The motor driving the second hand wears out quickly and Swiss Federal Railways (SBB) is balking at the replacement charges, of around 3,250 francs for each motor, the Zurich-based newspaper Tages Anzeiger reported on Wednesday.
Because of the high costs, SBB has decided to simply not replace the second hand at certain stations when the mechanism wears out, the newspaper, citing an official.
And in some cases, the parts are no longer available.
“As long as the clocks operate, we will keep them,” said Lea Meyer, SBB spokeswoman told Tages Anzeiger.
Tages Anzeiger said the second hand on the clock, a symbol of Swiss punctuality, will be missed by commuters who want to know whether they have five or 55 seconds before a train departs.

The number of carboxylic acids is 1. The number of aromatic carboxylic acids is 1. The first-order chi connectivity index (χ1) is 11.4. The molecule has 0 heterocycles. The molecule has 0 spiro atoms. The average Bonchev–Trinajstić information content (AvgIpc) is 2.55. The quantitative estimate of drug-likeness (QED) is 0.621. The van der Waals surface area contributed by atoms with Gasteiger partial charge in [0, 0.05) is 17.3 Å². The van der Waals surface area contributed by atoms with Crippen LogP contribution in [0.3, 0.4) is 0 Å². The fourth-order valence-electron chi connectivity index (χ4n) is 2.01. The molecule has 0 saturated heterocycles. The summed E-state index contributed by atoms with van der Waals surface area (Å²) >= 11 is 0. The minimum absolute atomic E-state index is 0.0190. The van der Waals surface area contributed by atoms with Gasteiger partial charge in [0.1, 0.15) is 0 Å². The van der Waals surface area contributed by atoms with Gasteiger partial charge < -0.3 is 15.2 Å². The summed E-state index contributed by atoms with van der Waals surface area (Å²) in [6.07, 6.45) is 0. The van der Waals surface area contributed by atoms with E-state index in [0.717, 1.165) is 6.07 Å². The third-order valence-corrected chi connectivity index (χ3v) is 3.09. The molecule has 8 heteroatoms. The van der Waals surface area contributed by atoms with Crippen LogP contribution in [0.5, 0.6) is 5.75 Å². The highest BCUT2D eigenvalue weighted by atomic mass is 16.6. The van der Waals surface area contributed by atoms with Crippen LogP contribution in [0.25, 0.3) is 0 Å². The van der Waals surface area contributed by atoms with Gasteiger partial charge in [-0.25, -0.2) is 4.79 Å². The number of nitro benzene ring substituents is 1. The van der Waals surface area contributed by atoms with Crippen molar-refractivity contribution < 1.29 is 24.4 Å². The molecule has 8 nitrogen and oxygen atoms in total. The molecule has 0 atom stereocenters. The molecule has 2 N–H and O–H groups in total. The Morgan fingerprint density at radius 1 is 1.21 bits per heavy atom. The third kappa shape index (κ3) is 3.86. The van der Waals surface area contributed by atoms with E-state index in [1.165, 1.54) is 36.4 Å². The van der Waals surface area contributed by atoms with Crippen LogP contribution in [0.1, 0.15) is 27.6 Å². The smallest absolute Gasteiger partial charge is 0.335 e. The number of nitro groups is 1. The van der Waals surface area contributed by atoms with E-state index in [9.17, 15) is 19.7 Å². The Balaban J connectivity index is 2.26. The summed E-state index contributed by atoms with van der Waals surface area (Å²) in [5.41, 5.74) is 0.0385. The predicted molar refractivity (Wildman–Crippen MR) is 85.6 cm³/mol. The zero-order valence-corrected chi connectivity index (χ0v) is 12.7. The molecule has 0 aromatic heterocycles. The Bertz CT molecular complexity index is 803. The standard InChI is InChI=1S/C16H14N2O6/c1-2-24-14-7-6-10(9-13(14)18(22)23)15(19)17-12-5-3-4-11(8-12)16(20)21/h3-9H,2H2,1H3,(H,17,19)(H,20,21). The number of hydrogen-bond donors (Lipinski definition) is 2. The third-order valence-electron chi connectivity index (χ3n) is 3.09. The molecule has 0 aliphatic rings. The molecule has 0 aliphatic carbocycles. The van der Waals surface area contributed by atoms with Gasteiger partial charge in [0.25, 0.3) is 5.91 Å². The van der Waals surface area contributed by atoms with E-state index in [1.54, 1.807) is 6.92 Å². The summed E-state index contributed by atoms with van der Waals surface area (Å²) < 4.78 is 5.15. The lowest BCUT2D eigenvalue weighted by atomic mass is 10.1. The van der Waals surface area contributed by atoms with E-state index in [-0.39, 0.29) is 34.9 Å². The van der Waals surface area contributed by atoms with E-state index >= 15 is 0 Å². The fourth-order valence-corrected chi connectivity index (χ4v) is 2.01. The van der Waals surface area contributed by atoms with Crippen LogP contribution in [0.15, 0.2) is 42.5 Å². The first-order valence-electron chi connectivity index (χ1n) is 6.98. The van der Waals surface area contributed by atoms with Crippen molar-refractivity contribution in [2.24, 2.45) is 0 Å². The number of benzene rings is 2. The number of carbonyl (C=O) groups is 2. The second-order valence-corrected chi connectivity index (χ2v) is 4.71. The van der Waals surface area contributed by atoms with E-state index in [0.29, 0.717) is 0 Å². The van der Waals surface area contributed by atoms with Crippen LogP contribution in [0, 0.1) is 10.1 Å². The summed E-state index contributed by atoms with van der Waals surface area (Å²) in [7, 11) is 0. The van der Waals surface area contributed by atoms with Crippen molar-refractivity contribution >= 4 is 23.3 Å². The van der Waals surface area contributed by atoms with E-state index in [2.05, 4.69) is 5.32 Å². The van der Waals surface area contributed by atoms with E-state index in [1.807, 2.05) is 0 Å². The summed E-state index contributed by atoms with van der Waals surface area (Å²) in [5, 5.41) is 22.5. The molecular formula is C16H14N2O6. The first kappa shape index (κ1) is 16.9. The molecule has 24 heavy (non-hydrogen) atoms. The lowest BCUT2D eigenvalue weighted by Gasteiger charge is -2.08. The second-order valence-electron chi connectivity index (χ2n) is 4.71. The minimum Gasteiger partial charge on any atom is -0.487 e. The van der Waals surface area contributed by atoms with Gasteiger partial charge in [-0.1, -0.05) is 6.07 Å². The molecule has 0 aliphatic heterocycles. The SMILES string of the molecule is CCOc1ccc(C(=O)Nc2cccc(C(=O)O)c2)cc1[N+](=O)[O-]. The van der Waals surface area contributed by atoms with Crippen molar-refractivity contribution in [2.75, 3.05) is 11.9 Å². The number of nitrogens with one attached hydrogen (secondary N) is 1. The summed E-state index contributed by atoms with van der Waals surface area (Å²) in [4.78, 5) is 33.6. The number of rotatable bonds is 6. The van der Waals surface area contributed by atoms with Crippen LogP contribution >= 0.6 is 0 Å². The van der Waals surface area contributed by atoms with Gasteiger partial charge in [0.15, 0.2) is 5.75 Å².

SBB maintains that the second hand will be maintained on platform clocks.
Although it seems like the Swiss railway clocks have been around for ever, before 1953 they did not have a second hand.
SBB engineer Hans Hilfiger originally designed the clock in 1944.
He added the second hand, in the shape of a railway guard’s signalling disc, in 1953.
It actually takes 58 seconds to make a revolution before pausing at the top as the minute hand advances.
The clocks are manufactured under contract by Moser-Baer AG in Sumiswald in the Emmental region of the canton of Bern.
They have become such an icon that Apple pinched the design for its iPads.
When SBB complained, the American computer giant agreed in 2012 to pay $21 million in damages and agreed to licence the clock’s design.
Mondaine, the Swiss watch brand, also has a licencing agreement to use the design.